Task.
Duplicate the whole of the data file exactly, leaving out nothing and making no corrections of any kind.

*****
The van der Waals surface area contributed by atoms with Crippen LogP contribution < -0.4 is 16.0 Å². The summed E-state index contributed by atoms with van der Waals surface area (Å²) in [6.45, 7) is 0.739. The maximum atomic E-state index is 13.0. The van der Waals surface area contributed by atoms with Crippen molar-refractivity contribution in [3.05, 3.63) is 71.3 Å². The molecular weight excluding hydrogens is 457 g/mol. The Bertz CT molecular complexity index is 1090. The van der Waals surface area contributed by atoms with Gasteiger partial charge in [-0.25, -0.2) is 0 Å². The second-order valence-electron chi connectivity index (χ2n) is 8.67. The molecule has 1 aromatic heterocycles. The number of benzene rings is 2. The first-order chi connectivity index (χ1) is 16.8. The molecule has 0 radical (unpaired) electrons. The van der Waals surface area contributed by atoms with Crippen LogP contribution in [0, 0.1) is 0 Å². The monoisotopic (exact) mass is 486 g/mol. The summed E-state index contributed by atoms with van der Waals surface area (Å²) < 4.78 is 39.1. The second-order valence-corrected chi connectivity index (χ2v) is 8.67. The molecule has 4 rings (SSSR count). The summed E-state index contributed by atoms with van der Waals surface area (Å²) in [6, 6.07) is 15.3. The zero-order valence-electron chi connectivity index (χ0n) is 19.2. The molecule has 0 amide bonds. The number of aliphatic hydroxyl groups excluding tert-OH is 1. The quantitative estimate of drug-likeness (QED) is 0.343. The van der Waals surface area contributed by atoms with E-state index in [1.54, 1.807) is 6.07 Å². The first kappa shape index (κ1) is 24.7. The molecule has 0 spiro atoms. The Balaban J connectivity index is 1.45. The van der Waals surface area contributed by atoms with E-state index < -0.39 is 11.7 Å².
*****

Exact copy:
The van der Waals surface area contributed by atoms with Crippen LogP contribution < -0.4 is 16.0 Å². The summed E-state index contributed by atoms with van der Waals surface area (Å²) in [6.45, 7) is 0.739. The maximum atomic E-state index is 13.0. The van der Waals surface area contributed by atoms with Crippen molar-refractivity contribution in [3.05, 3.63) is 71.3 Å². The molecular weight excluding hydrogens is 457 g/mol. The Bertz CT molecular complexity index is 1090. The van der Waals surface area contributed by atoms with Gasteiger partial charge in [-0.25, -0.2) is 0 Å². The second-order valence-electron chi connectivity index (χ2n) is 8.67. The molecule has 1 aromatic heterocycles. The number of benzene rings is 2. The first-order chi connectivity index (χ1) is 16.8. The molecule has 0 radical (unpaired) electrons. The van der Waals surface area contributed by atoms with Crippen LogP contribution in [0, 0.1) is 0 Å². The monoisotopic (exact) mass is 486 g/mol. The summed E-state index contributed by atoms with van der Waals surface area (Å²) < 4.78 is 39.1. The second-order valence-corrected chi connectivity index (χ2v) is 8.67. The molecule has 4 rings (SSSR count). The summed E-state index contributed by atoms with van der Waals surface area (Å²) in [6, 6.07) is 15.3. The zero-order valence-electron chi connectivity index (χ0n) is 19.2. The molecule has 0 amide bonds. The number of aliphatic hydroxyl groups excluding tert-OH is 1. The quantitative estimate of drug-likeness (QED) is 0.343. The van der Waals surface area contributed by atoms with E-state index in [1.54, 1.807) is 6.07 Å². The first kappa shape index (κ1) is 24.7. The molecule has 0 spiro atoms. The Balaban J connectivity index is 1.45. The van der Waals surface area contributed by atoms with E-state index < -0.39 is 11.7 Å².